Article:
One of a series of public information films directed with verve and humour by actor/playwright Gerard Healy, this film was commissioned by the Department of Posts and Telegraphs in the impoverished years of the 1950s, in an attempt to encourage Irish spendthrifts to mend their frivolous ways.
The film’s intention was to encourage people to save in the Post office, to help provide security for their family, for a holiday, old age or in the event of an illness.
The viewer is given many examples of how people are careless with money, a housewife wastes food and electricity, a young woman fritters away her earnings on hats and magazines, and a bachelor puts his money on horses, greyhounds and into the barman’s pocket. The film includes evocative scenes of O’Connell Street and the GPO as well as the hustle and bustle of Moore Street Market in 1952.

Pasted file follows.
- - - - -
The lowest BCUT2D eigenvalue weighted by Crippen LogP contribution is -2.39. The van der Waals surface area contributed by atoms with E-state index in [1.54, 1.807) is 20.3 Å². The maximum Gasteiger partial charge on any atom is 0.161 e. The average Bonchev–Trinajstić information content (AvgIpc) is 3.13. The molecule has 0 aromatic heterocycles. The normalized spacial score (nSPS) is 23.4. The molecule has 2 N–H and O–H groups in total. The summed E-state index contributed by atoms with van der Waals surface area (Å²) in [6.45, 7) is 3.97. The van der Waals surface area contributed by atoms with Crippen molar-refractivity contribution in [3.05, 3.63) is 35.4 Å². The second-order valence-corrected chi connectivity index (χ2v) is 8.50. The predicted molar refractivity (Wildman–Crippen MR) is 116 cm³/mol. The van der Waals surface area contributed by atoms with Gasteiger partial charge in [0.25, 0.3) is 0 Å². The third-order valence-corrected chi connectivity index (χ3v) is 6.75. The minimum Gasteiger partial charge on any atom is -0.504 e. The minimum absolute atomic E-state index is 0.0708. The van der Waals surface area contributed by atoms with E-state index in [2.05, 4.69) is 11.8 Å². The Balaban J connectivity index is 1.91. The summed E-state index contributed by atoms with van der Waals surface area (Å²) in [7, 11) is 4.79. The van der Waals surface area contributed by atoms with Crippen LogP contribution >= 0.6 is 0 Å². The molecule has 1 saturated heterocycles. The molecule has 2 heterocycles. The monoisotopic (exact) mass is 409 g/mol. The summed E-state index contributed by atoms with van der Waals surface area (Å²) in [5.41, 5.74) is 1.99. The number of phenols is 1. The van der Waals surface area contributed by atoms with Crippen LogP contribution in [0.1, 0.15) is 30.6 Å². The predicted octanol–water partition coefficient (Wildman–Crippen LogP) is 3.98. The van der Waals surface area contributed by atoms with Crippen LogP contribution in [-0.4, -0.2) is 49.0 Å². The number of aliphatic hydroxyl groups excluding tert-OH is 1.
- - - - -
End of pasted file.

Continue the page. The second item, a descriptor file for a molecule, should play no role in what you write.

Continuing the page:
This film was one of a series of informational films produced by the National Film Institute (now IFI) in both Irish and English versions. The cast of talented, bi-lingual actors would shoot their dialogue scenes in Irish and then in English (or vice versa) and two versions were then edited, titled as appropriate and released in theatrical and non-theatrical venues such as cinemas, schools and clubs.